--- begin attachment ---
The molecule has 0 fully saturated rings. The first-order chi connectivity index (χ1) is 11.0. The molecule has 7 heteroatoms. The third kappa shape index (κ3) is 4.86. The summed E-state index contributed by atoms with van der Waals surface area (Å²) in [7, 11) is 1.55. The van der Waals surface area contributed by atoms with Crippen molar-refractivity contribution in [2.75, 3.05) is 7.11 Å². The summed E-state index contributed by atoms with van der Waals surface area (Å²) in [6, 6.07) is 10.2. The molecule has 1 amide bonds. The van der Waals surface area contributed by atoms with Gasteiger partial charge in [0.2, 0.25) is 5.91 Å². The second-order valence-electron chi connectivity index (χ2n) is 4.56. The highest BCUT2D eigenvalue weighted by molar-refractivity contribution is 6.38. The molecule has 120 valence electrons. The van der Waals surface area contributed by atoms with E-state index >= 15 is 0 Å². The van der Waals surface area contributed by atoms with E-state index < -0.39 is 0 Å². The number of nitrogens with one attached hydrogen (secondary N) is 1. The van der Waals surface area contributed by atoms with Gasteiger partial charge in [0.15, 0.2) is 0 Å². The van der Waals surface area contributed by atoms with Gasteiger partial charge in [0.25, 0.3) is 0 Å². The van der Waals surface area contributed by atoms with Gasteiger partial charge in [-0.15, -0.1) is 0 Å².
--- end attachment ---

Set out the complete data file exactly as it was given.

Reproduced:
The molecule has 0 fully saturated rings. The first-order chi connectivity index (χ1) is 11.0. The molecule has 7 heteroatoms. The third kappa shape index (κ3) is 4.86. The summed E-state index contributed by atoms with van der Waals surface area (Å²) in [7, 11) is 1.55. The van der Waals surface area contributed by atoms with Crippen molar-refractivity contribution in [2.75, 3.05) is 7.11 Å². The summed E-state index contributed by atoms with van der Waals surface area (Å²) in [6, 6.07) is 10.2. The molecule has 1 amide bonds. The van der Waals surface area contributed by atoms with Gasteiger partial charge in [0.2, 0.25) is 5.91 Å². The second-order valence-electron chi connectivity index (χ2n) is 4.56. The highest BCUT2D eigenvalue weighted by molar-refractivity contribution is 6.38. The molecule has 120 valence electrons. The van der Waals surface area contributed by atoms with E-state index >= 15 is 0 Å². The van der Waals surface area contributed by atoms with E-state index < -0.39 is 0 Å². The number of nitrogens with one attached hydrogen (secondary N) is 1. The van der Waals surface area contributed by atoms with Gasteiger partial charge in [0.15, 0.2) is 0 Å². The van der Waals surface area contributed by atoms with Gasteiger partial charge in [0.25, 0.3) is 0 Å². The van der Waals surface area contributed by atoms with Gasteiger partial charge in [-0.15, -0.1) is 0 Å².